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By Darren8

Lancashire, United Kingdom Gb

For Steragram: Pics of my sickly Goosegog

Complete_gooseberry_plant_sml Gooseberry_closer_sml Close_gooseberry_leaf_sml



I'm hopeful but it's not pretty...

11 Sep, 2018


it should recover fine. give it a good feed in the spring when the new leaves emerge. the old leaves will be dying now and will drop off.

12 Sep, 2018


I've never seen one do that before Darren. Looks as though there could be two separate problems there. Did you have sawfly? I don't know what the yellow markings are, sorry, but I'd burn the leaves when they fall just in case. You are going to need advice re pruning in 'February.
Do you know why the plant is growing more to one side?

12 Sep, 2018


Haven't seen any saw fly. I agree there's at least two problems. Could any nasties have migrated from the blackcurrants?
I'm beginning to think that my best bet is to carefully dig it out before the roots have spread more, wash the soil off & put it into a big pot of fresh compost to overwinter. Then get stuck into that area of ground with a fork & really improve the soil in terms of compost & drainage & anything else that occurs.
My fear is that, being an urban garden, someone has dumped something unpleasant in that spot. I previously had some aquilegia there & they didn't prosper either. I've got a pH tester so I'll have a look with that. In the pics you can see that even the weeds & grass aren't doing well?
Does that sound like a reasonable plan?

12 Sep, 2018


Interesting idea. I have a small patch in a border where nothing lasts long and have wondered if the ground was tainted with something. I ended up putting a pot there instead.If it isn't a very big area you might even consider removing all the present topsoil and replacing it with some bought topsoil. I'd leave disturbing the gooseberry until its dormant though or you might finish it off altogether...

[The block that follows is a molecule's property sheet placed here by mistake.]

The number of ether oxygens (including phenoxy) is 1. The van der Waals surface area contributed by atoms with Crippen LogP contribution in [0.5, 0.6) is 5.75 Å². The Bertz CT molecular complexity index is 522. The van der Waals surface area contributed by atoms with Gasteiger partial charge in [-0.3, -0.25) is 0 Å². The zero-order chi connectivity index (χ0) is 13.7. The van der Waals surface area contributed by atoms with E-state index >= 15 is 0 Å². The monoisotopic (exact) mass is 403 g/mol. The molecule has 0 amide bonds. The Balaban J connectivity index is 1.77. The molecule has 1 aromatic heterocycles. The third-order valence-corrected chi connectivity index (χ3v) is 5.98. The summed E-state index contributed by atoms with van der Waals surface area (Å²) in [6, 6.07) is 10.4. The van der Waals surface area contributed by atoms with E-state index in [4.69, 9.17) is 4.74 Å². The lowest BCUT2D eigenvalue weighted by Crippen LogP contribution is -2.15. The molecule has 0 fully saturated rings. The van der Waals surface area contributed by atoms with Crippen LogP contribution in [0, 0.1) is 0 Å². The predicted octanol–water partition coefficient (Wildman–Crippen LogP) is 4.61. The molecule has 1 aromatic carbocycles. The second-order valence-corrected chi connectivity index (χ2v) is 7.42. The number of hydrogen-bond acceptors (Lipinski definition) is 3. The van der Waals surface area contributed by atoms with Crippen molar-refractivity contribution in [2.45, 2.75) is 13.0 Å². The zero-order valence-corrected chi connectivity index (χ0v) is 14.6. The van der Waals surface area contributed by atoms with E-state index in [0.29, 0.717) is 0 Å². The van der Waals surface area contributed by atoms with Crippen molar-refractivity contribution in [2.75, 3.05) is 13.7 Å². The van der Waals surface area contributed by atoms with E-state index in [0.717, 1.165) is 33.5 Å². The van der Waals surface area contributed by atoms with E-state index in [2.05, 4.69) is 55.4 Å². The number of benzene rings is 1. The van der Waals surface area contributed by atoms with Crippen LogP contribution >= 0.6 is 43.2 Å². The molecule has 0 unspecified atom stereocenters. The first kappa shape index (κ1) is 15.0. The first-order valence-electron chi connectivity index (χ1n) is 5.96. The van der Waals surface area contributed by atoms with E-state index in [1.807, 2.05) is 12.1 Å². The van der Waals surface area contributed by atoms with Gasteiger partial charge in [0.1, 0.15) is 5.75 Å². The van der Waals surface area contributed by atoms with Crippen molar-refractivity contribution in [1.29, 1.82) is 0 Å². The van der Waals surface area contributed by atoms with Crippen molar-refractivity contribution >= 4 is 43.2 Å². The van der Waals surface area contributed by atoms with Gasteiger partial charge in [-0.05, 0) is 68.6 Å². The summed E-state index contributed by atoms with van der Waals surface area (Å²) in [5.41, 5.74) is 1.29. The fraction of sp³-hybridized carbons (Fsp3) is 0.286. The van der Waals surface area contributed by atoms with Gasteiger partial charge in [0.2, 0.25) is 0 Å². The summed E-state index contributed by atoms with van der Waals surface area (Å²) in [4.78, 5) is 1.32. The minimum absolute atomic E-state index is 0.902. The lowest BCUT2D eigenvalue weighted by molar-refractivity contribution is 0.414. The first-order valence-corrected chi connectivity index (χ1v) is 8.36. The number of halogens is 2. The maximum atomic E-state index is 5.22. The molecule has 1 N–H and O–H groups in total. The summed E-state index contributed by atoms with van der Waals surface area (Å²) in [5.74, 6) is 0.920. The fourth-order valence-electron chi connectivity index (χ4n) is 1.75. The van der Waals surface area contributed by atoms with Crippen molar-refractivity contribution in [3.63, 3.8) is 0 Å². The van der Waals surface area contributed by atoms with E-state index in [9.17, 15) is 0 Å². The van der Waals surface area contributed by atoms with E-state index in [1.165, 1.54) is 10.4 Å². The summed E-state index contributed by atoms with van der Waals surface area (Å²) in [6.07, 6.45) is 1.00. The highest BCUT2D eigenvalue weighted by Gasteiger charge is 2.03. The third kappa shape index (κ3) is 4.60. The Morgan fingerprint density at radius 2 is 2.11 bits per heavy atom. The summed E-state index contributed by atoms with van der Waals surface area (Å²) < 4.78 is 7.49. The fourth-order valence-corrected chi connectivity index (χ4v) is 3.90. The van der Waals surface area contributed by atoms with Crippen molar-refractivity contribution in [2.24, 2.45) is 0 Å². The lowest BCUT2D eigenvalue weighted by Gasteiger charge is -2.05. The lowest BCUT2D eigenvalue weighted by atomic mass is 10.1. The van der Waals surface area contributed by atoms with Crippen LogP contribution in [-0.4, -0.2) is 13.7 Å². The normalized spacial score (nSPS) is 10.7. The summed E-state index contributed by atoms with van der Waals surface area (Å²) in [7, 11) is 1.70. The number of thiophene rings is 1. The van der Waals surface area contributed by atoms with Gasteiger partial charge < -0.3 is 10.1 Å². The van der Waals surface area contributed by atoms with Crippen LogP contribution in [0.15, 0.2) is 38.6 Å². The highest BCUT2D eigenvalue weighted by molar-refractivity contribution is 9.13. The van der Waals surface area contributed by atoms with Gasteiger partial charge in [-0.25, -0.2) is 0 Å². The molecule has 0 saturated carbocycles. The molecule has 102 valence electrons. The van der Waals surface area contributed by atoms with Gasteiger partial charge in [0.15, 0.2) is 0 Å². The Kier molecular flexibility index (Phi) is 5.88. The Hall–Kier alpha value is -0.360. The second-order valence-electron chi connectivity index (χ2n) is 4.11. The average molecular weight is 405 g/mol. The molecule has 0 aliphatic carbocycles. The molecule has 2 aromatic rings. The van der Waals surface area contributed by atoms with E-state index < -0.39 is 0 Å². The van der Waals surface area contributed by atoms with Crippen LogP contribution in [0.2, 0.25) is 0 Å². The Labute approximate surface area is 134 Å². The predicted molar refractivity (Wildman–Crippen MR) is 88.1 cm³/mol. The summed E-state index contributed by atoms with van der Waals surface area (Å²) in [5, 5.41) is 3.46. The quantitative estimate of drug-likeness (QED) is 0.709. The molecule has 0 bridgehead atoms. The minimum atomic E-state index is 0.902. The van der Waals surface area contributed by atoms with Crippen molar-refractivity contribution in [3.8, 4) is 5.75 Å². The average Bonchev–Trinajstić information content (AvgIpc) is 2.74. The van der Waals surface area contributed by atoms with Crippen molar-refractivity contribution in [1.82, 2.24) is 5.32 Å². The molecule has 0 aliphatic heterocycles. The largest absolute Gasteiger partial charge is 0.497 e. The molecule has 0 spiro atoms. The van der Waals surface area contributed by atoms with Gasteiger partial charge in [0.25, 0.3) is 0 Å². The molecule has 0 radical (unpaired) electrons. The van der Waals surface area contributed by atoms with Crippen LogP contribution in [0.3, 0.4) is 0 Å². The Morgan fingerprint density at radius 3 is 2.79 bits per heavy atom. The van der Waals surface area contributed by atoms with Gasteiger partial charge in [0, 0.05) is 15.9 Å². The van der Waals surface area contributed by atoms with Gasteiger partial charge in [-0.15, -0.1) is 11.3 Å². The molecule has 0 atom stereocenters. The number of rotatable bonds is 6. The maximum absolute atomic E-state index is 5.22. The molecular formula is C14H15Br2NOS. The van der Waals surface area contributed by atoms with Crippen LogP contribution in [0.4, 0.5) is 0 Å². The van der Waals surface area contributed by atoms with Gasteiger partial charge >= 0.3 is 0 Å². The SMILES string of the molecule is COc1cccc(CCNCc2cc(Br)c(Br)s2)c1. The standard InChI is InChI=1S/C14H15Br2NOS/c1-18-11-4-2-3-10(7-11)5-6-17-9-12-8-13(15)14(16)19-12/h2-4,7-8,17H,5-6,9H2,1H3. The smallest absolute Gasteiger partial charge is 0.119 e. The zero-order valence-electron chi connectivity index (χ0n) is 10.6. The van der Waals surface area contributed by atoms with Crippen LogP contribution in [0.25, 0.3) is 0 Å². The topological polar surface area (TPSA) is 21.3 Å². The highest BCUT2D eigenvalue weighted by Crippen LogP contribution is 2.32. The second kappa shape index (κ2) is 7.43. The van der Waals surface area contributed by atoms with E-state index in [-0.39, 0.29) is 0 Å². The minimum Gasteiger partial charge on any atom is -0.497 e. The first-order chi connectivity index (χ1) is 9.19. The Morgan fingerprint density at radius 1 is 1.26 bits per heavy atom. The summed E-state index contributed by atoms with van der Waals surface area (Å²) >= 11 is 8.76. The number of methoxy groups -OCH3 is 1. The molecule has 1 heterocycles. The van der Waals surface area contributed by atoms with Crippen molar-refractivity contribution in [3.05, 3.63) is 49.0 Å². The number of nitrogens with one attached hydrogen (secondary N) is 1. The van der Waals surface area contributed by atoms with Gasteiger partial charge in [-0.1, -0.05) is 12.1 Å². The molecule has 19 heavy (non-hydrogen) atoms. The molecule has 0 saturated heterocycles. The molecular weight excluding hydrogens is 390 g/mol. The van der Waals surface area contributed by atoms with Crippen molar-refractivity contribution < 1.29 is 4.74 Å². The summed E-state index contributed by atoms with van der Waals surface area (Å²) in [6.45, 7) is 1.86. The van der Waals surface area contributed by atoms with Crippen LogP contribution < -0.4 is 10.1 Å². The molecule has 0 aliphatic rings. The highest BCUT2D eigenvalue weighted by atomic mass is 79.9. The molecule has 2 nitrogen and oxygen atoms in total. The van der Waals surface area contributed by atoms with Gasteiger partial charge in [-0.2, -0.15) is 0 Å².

Did you have a similar problem with your blackcurrants then? The only thing wrong with them I've had was a touch of big bud in the spring but got rid before it did any damage. The yellow speckly areas looks more like some sort of mite or insect attack to me but I don't know.
What happened to the leaves on the branches on the left side of the photo? Are the stems still alive? Did it happen last year as a well?

12 Sep, 2018


There aren't any big areas in my garden! :-) It's all weeny.
The gooseberry has only been in for about four months so I think carefully digging it out wouldn't be a problem & it's the only way I could get at the soil in the area.
Only widespread problem I had with the blackcurrants was aphids, protected by ants. Though I guess that would be a way of viruses transferring?
I'm going to go for digging it out & potting it up. If it dies I've learnt?!
I'll improve that area of the garden & put the plant back on that spot in it's pot. If it dies in the end I can always buy another?
Onwards & Upwards as Cushnie always says...

12 Sep, 2018


I only meant the square yard or so where the plant is! Its just that these days digging out a deep hole that size feels like a big area... I've never seen a gooseberry in a pot - I think replacing the soil (not simply improving what's there if you are concerned the ground might be tainted with something)would be preferable if you can do it. Something's been biting chunks out of the leaves - hope it isn't vine weevils but do look carefully for grubs when you dig it up.
Or you can just cross your fingers and do what Seaburngirl suggests.Decision decisions... But in any case collect andburn any leaves that fall off.

13 Sep, 2018

How do I say thanks?

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